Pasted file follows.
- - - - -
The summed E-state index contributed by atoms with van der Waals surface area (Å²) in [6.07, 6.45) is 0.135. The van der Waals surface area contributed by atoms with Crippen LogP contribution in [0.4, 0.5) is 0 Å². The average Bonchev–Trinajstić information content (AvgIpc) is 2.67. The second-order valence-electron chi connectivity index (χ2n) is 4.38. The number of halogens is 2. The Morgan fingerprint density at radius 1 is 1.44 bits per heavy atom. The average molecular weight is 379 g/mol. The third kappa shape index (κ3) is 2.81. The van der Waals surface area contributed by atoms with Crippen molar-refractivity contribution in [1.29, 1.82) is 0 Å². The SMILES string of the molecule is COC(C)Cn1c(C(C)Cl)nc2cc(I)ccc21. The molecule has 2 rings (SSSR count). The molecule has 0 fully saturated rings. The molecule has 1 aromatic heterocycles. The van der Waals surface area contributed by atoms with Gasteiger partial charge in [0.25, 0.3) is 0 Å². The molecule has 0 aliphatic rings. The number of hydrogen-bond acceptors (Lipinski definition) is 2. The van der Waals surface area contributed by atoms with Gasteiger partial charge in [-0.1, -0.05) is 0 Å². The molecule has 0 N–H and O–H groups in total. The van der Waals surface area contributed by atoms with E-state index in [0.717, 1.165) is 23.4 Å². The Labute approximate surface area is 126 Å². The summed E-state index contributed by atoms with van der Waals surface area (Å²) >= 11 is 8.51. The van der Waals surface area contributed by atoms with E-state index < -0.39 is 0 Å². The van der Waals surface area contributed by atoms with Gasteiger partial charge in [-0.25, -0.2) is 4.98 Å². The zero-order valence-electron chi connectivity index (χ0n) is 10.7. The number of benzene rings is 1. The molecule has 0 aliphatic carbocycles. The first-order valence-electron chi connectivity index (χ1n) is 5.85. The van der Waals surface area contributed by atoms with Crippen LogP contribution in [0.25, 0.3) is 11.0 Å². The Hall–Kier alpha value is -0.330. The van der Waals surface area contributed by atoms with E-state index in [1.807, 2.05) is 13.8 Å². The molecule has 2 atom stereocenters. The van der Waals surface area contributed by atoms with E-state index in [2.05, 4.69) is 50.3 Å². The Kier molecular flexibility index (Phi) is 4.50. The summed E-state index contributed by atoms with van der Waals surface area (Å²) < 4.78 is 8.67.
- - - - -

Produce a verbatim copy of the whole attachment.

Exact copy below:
The summed E-state index contributed by atoms with van der Waals surface area (Å²) in [6.07, 6.45) is 0.135. The van der Waals surface area contributed by atoms with Crippen LogP contribution in [0.4, 0.5) is 0 Å². The average Bonchev–Trinajstić information content (AvgIpc) is 2.67. The second-order valence-electron chi connectivity index (χ2n) is 4.38. The number of halogens is 2. The Morgan fingerprint density at radius 1 is 1.44 bits per heavy atom. The average molecular weight is 379 g/mol. The third kappa shape index (κ3) is 2.81. The van der Waals surface area contributed by atoms with Crippen molar-refractivity contribution in [1.29, 1.82) is 0 Å². The SMILES string of the molecule is COC(C)Cn1c(C(C)Cl)nc2cc(I)ccc21. The molecule has 2 rings (SSSR count). The molecule has 0 fully saturated rings. The molecule has 1 aromatic heterocycles. The van der Waals surface area contributed by atoms with Gasteiger partial charge in [0.25, 0.3) is 0 Å². The molecule has 0 aliphatic rings. The number of hydrogen-bond acceptors (Lipinski definition) is 2. The van der Waals surface area contributed by atoms with Gasteiger partial charge in [-0.1, -0.05) is 0 Å². The molecule has 0 N–H and O–H groups in total. The van der Waals surface area contributed by atoms with E-state index in [0.717, 1.165) is 23.4 Å². The Labute approximate surface area is 126 Å². The summed E-state index contributed by atoms with van der Waals surface area (Å²) >= 11 is 8.51. The van der Waals surface area contributed by atoms with E-state index < -0.39 is 0 Å². The van der Waals surface area contributed by atoms with Gasteiger partial charge in [-0.25, -0.2) is 4.98 Å². The zero-order valence-electron chi connectivity index (χ0n) is 10.7. The number of benzene rings is 1. The molecule has 0 aliphatic carbocycles. The first-order valence-electron chi connectivity index (χ1n) is 5.85. The van der Waals surface area contributed by atoms with Crippen LogP contribution in [0.25, 0.3) is 11.0 Å². The Hall–Kier alpha value is -0.330. The van der Waals surface area contributed by atoms with E-state index in [1.807, 2.05) is 13.8 Å². The molecule has 2 atom stereocenters. The van der Waals surface area contributed by atoms with E-state index in [2.05, 4.69) is 50.3 Å². The Kier molecular flexibility index (Phi) is 4.50. The summed E-state index contributed by atoms with van der Waals surface area (Å²) < 4.78 is 8.67.